Life is so different from Guatemala in the middle-class Cowan house that it might as well be Mars. Juan cannot conceive that Julie’s husband Mark is not just a visitor. The boy asks when the visitor will be leaving and Julie at first doesn’t understand who he means. When it dawns on her, she explains.

“Mark lives here too. He’s your dad.”
She paused to let the information sink in, then point to herself. “I’m your mom. Mommy.”

But episodes like those seem mild compared to what’s to come. Upon going to a mostly all-white school, Juan decides he wants to be called Jack and begins acting out, physically threatening Julie’s safety. He drags his fingernails across her face and attacks her with a hammer. Someone suggests Julie should send him back.

As Julie adjusts, she meets another mother who does just that. This other parent has adopted two girls from Haiti after giving birth to two sons. When one of those sons becomes sexually interested in one of the adopted girls, the mother sends the girls to another adoptive family.

It’s a heart-wrenching decision, but Julie clearly sees echoes of her own situation in that family. She decides the answer is to embrace more Guatemalan culture but, at this point, Mark is clearly no long a supporter. Mark, who up to this point has been a willing participant in Juan/Jack’s adoption, sets off on his own journey, meeting a younger woman who becomes pregnant with Mark’s child.

Author O’Dwyer shows time and again that adoption is not for the faint-hearted. Her sister may not understand and husband Mark might quit but for Julie, adoption and Juan/Jack’s well-being is all-consuming and soon, she’s off on a return trip to Guatemala where, in a twist that is conceivable though somewhat unlikely, Julie comes face to face with Juan/Jack’s biological mother Rosalba. By then, the reader is only too familiar with how and why the poor mother gave up her son.

Rosalba’s story provides insight into what the adoption process is like for the biological mothers of Guatemala who are almost too young and uneducated to know what is happening to them.

The reader can see what the mothers experience from each other’s perspectives. O’Dwyer does a compelling job of juxtaposing the adoption experience in a way that is rarely done. And will Julie have the nerve to reveal to Rosalba that her lost son is the boy Julie now calls Jack? The book seems to beg the reader for an answer to the question: What would you do?
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Mother Mother is a powerful story about motherhood and Guatamalan adoption. 
Julie and Mark have struggled with conception and finally decide to adopt a baby from Guatamala. But this road is not any easier. It takes YEARS before they get to bring Jack (born Juan) home. And even then, the path is still difficult, riddled with prejudice and health troubles.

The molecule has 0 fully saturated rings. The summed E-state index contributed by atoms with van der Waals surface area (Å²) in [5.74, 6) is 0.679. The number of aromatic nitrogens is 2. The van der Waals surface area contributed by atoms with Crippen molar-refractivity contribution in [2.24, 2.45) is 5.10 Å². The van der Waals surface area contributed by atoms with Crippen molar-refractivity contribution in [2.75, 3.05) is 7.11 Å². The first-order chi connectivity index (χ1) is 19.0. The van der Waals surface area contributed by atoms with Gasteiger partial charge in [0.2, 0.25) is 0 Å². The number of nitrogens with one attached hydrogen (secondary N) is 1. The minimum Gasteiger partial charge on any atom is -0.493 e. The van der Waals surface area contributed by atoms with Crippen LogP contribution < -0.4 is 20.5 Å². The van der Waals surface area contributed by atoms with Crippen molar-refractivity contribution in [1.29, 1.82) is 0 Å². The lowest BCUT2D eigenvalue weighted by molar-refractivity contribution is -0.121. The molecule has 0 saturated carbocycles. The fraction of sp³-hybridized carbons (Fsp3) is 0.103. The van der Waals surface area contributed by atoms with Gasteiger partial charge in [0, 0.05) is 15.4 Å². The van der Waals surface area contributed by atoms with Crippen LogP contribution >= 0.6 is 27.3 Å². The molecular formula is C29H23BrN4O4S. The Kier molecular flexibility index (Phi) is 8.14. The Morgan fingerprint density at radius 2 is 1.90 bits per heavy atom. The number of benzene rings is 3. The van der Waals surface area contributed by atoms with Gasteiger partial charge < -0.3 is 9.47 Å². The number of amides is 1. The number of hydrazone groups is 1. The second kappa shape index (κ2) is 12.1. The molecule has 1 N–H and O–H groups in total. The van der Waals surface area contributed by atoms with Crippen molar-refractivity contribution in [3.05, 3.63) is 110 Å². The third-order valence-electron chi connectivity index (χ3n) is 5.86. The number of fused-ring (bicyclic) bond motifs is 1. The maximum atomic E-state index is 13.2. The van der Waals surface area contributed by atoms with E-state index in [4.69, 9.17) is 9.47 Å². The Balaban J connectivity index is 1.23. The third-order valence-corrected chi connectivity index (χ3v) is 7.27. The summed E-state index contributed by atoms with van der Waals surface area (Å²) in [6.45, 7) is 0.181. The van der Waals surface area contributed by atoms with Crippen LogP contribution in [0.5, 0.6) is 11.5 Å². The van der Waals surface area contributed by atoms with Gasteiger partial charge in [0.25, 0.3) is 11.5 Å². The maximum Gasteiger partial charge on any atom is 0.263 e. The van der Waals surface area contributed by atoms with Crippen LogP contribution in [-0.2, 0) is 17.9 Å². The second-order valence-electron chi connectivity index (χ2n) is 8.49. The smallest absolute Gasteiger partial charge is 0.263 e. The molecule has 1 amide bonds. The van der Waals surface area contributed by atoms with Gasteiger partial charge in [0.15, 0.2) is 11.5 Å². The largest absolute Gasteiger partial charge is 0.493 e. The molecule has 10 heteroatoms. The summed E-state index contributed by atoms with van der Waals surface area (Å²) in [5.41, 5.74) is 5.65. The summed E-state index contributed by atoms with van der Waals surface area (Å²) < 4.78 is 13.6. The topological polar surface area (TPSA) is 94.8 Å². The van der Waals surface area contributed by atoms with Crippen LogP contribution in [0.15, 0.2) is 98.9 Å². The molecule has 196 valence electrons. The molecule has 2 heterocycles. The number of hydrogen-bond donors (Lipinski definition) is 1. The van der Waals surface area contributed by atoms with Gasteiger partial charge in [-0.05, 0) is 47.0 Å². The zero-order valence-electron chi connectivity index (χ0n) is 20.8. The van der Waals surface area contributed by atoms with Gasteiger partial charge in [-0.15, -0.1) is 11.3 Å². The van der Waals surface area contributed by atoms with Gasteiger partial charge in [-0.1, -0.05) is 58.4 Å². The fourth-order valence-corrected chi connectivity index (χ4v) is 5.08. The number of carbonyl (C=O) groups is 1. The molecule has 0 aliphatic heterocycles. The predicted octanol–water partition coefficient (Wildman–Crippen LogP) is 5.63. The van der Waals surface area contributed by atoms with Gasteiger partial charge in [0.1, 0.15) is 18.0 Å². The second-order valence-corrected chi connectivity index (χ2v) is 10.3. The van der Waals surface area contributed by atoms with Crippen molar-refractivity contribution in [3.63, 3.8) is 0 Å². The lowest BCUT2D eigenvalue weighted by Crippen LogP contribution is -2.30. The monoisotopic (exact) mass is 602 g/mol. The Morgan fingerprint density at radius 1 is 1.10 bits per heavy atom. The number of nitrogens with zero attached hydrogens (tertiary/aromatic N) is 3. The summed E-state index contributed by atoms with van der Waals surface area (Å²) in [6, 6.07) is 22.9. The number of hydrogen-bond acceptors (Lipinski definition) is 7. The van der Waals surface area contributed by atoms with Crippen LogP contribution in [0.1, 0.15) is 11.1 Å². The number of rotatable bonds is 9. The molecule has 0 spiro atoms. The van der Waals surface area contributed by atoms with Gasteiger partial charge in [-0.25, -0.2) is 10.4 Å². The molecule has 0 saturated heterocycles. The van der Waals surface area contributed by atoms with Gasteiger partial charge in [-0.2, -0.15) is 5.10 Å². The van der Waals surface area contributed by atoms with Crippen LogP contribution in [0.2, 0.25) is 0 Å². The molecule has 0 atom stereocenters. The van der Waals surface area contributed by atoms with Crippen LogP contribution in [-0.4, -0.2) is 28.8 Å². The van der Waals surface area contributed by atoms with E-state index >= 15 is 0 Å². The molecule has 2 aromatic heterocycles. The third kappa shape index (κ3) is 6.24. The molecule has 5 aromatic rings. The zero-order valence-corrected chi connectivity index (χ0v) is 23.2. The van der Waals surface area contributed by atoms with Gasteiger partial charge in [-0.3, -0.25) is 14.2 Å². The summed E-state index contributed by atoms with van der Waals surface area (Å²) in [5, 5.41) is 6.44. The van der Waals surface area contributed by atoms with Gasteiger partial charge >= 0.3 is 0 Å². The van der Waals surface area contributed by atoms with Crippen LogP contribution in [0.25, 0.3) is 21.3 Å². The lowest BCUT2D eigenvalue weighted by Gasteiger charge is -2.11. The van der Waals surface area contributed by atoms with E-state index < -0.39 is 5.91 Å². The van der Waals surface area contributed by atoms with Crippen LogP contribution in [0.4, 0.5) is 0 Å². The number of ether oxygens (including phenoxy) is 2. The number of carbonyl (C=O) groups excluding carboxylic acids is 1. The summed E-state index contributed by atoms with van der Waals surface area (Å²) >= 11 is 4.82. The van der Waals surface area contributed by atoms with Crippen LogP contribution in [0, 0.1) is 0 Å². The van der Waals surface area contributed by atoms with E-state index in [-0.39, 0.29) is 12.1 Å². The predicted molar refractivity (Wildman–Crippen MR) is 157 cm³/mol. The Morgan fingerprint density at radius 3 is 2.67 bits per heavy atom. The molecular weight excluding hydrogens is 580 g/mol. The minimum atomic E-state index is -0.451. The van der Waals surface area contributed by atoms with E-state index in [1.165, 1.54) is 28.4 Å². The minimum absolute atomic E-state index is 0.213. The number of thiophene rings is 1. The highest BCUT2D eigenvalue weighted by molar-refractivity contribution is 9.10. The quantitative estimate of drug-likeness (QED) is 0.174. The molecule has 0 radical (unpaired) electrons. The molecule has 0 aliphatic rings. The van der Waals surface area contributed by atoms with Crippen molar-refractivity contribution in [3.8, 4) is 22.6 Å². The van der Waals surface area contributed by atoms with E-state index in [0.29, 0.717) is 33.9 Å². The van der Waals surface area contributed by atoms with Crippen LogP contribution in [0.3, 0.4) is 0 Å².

This novel is told from the perspective of the birth mother and the adoptive mother. The beginning was a little slow, choppy, and disjointed. But once you connect with the characters and the story develops, we really get moving. 
This novel is heart wrenching and heart warming. I would definitely recommend it, especially to anyone connected to adoption or interested in Guatemala. 

*This novel is full of triggers regarding miscarriage, genocide, Guatamalan warfare, adoption trauma, and much more. Please read more reviews if this could be an issue for you. **

Thank you @netgalley @apprenticehousepress for my advanced copy for review!
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Mother Mother is a touching story about the ugly and beautiful side of adoption. The author herself has personal connections to the story which makes it all the more interesting to look back on. 

The story itself was incredibly touching and heartbreaking at the same time. There's a few different storylines you follow as the reader: you get to see Juan/Jack's struggle with being adopted, you see Julie and Mark struggle with the adoption process and raising an adopted son, and lastly you see Juan/Jack's birth mother and what she went through both before and after giving birth.

I loved the way this story wove between the two main storylines: Guatemala and the birth mother and California and the adoptive parents with Juan/Jack connecting the two. I also found the history of Guatemala really interesting and a good contrast to the present day. 

There were a few plot points that were brought up enough to make me think they were going to go somewhere, so I was disappointed when they didn't. But overall I found this novel super interesting and captivating.

Thank you to Wild Blue Press and Netgalley for sending me an Advanced Reader Copy in return for my honest thoughts on this book.
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This was a spellbinding story.  I loved and hated the characters at different intervals, each one pulled at me.  Written with so many complex emotions, this is not an easy read, and it's not one of those fluffy "feel good" reads either.  What it is, is intense, beautiful and triumphant in many ways.   I felt for Julie, the woman who wants it all- the career, the man and the child... but especially the child.  The thought of adoption is scary on it's own- and still a bit taboo today.  Bring another country's politics and customs into the make?  It feels impossible.  Then there's raising a child up that wasn't with their adoptive family from birth, trying to understand the scars of a past that you couldn't help.  Family has always been important to me, and I feel like I would have many of Julie's feelings.  Do you search for the birth mother?  Is it better for the child?  And if you find them, are you still "Mom"?  How does one decide what the right thing to do here is?